Groups investigating the use of high-dose UV-A1, have used a dose of 130 J/cm2 (in comparison with conventional low-dose UV-A at approximately 20 J/cm2). This high dose was selected for use in atopic dermatitis because previous work4 had shown that modulation of epidermal Langerhans cells occurred at this level of exposure. Erythema is the most common adverse effect reported after narrowband UV-B or psoralen–UV-A therapy but has not been described in relation to UV-A1 therapy, even at doses in the order of 130 J/cm2. In the European and North American literature, this therapy has been used with a daily fixed-dose regimen without mention of minimal erythema dose (MED) testing. However, concern has been raised about the risk of burning in fair-skinned individuals.22 The population in the United Kingdom has a large proportion of individuals with skin types I and II, who are more susceptible to developing erythema and long-term adverse effects from UV radiation. Before introduction, we believed it to be important to determine the safe starting doses to be used in this population to optimize therapeutic effect and minimize acute and chronic adverse effects. By assessment of a detailed time course of UV-A1 erythema, we anticipated a more accurate determination of the most suitable interval between treatments to limit avoidable adverse effects.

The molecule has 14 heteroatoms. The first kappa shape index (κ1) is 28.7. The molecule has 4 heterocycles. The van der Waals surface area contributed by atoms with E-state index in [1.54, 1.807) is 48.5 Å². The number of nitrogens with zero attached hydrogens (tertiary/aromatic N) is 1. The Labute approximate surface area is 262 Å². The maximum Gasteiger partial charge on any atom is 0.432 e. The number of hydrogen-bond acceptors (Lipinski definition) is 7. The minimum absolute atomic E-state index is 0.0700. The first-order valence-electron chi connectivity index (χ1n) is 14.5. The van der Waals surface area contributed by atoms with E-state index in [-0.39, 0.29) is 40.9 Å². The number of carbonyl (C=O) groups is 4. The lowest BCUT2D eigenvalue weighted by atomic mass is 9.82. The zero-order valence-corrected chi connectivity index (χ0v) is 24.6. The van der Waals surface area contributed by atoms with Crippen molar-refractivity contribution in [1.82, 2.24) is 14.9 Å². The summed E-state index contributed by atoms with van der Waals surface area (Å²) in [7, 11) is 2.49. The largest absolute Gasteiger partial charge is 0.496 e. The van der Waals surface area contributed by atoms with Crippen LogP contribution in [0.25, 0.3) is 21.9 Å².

Twenty-four adult volunteers (13 with skin types I and II [3 with skin type I], median age, 27 years [age range, 20-47 years], and 11 with skin types III and IV [1 with skin type IV], median age, 32 years [age range, 20-64 years]) were recruited. We excluded those with a history of photosensitivity, skin malignancy, or immunosuppression and those using potentially phototoxic or immunosuppressive medication. We also excluded pregnant or breast-feeding women and anyone who had received phototherapy or photochemotherapy in the previous 3 months. The study was approved by the Tayside committee for medical research ethics, and written informed consent was obtained from all subjects.
UV-A1 irradiation was delivered by a high-output 2-kW filtered metal halide source (Dermalight Ultra 1; Dr Hönle AG, Gräfelfing, Germany) with an emission spectrum, extending into the visible range of 340 to 440 nm (Figure 1). The device had a “cold light” reflector and filters to remove infrared light. Irradiance measured at the skin surface at a distance of 30 cm from the lamp was 70 to 77 mW/cm2 using a Waldmann UV meter.
Spectral emission of the Dermalight Ultra 1 (Dr Hönle AG, Gräfelfing, Germany) UV-A1 lamp.
All volunteers were exposed to a geometric dose series of UV-A1 irradiation (7, 10, 14, 20, 28, 40, 56, and 80 J/cm2 for those with skin types I and II, with an additional dose of 112 J/cm2, while omitting the lowest dose for those of skin types III and IV; 1.4 incremental factor) at 2 test sites (photoprotected lower back and inner forearm skin; 8 × 1.5 cm2 test areas).